Little Free Library — Have You Visited One Yet?


Little Free Library NashvilleMomsBlog

There is something truly special and unique about Nashville and the neighborhoods and communities that make up this vibrant city. One of the phenomenons that is happening in our neighborhoods, and in other neighborhoods around the country, is the addition of Little Free Libraries. LFL began as a grassroots project by a Wisconsin native who built a model little red schoolhouse and filled it with books in honor and tribute to his mother—a former school teacher and avid reader—and placed it in his front yard with a sign that read “Free Books.” His friends and friends of friends loved the idea, so he began making and giving away the school house book boxes.

First Library

The idea is simple: promoting literacy and the love of reading by building free book exchanges. Need a book? Take a book! Have a book? Give a book! Beyond the obvious literacy element, this project is promoting and building a sense of community in neighborhoods around the globe.


The Little Free Library boxes are popping up all around Nashville. From Belle Meade to Inglewood, Hillsboro Village to Woodbine—and everywhere in between—you’ll see the adorable boxes on the side of the road. The Libraries vary in style and design from simple and unpainted to elaborately decorated. I’ve even seen one with a bin filled with dog treats! Although you aren’t required to register your Library with Little Free Library, if you chose to do so, your Library location will appear on the official locations map, and you’ll also receive a packet that includes insider tips, resources, a metal plate to adhere to your Library, and more information from the non-profit organization.


A few FAQs on Little Free Libraries:

What ‘s so special about having an official Little Free Library?

If this were just about providing free books on a shelf, the whole idea might disappear after a few months. Little Free Library book exchanges have a unique, personal touch, and there is an understanding that real people are sharing their favorite books with their community. These aren’t just any old books, this is a carefully curated collection, and the Library itself is a piece of neighborhood art!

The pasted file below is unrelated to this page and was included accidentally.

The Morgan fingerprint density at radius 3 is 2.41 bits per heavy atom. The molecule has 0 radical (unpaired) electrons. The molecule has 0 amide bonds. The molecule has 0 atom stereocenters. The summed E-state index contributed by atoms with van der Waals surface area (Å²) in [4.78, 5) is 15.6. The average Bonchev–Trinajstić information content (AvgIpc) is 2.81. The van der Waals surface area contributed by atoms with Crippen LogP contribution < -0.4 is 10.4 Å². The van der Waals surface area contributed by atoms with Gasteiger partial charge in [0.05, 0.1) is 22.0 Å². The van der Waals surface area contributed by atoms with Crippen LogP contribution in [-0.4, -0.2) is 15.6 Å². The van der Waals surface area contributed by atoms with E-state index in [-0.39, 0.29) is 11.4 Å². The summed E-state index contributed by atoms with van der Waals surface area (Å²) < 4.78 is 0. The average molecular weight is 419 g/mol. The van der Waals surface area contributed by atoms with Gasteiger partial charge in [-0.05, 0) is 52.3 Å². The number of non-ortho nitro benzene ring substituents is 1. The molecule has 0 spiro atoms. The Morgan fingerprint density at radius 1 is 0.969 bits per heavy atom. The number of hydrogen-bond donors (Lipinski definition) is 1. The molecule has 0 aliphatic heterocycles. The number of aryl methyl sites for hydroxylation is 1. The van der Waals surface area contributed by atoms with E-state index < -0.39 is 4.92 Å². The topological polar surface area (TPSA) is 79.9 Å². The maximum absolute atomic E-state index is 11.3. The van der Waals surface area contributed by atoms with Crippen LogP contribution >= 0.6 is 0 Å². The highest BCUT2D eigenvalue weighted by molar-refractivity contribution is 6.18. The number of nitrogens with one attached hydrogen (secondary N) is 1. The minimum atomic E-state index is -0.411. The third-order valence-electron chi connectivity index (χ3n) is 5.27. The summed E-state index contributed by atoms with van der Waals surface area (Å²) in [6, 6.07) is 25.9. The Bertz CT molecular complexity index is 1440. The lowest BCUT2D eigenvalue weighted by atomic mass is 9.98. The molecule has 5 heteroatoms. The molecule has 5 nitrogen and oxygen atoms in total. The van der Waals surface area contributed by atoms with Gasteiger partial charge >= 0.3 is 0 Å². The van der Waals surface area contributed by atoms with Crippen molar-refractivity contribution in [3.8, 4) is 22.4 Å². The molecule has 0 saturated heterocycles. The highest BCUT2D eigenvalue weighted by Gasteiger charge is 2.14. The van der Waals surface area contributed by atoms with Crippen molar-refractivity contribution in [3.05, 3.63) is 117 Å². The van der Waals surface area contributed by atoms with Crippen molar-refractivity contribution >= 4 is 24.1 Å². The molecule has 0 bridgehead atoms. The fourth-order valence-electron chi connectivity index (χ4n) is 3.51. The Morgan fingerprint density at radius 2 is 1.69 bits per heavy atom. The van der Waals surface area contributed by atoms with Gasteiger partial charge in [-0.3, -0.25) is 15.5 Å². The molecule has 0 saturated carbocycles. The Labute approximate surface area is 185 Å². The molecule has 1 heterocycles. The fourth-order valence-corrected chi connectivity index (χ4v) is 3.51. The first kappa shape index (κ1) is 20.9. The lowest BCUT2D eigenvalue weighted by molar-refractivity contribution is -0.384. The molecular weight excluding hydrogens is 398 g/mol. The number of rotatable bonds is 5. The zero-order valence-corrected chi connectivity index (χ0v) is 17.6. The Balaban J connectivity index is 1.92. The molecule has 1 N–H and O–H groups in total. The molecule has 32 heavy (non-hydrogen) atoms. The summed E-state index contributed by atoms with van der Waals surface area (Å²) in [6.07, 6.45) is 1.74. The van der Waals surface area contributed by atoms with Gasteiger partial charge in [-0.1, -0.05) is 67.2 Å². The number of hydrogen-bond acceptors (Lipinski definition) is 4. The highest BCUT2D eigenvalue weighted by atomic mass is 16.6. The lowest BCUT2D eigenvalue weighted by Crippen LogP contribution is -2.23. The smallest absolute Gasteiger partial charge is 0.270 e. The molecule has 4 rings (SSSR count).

What costs are there associated with starting a Little Free Library?

That depends on whether your are building your own Library or buying one.

  • If you are building your own Library, then you need to factor in the cost of materials, which can be anywhere from $15 to $150—depending on your choice of materials. There is also a one-time payment of about $35 per Library to receive a steward’s packet of support materials and 1 official charter sign and number for your Library. Your charter sign and number will let you proudly display that your Library is an official member of the worldwide network. Plus, your charter number is the key to putting your Library on the World Map. You will also want to factor in installation costs (wooden post, mounting sleeve, hardware, etc.) which are usually around $30.
  • If you purchase a Library through the LFL website, then a steward’s packet and 1 official charter sign are included in the purchase price; there is no need to purchase those separately. You will, however, need to factor in installation costs.

Does a Little Free Library have to be outdoors?

Absolutely not. There are no rules regarding where you may install a Little Free Library (just be sure to check with the landowner before installing them wherever you please). Many Libraries are outdoors, but yours could be a bookcase in a coffee shop, a wicker basket in an office waiting room, or a cute wooden box in the lobby of your apartment building.

I want to put a Library in my neighborhood, but there is already one nearby. Can Little Free Library book exchanges be too close together?

Little Free Library book exchanges cannot be too close together. There are Libraries located right next to each other that are both successful. Every community has diverse interests and every Little Free Library provides different types of books. As long as you’re prepared to take care of your Library—keeping it stocked and clean and open for business—go for it!
Final LFL logo Image full size
For more information on Little Free Libraries and ideas and tips on starting your own LFL, visit!
Previous articleIce Day at Nashville Zoo! (and a DIY Ice Treat Idea for Your Pets)
Next articleFive Tips for Increasing Milk Supply
Elizabeth is an Alabama born and bred girl that transplanted to Nashville in 2000—one week after graduating from The University of Alabama with a degree in Finance and Economics. She received an MBA from Belmont University and worked as a Corporate Banker until she retired in 2008. Thinking that staying home with her young daughter would be a dream, she spent 2 horrendous months as a stay-at-home mom until she excitedly went back to work as the Director of Admissions at an independent elementary school. (She swears you can still see the claw marks around the front door from where she was trying to escape her house during those brutal two months.) Elizabeth is married to David, and they are parents to spunky and creative 7 year old Larkin and calm and Star Wars-obsessed 4 year old Henry. They love to travel as a couple and as a family and continuously dream of where the next plane will take them. As much as she loves traveling, she also loves laying in a hammock in her West Nashville back yard with a good book and a cold craft beer.


Please enter your comment!
Please enter your name here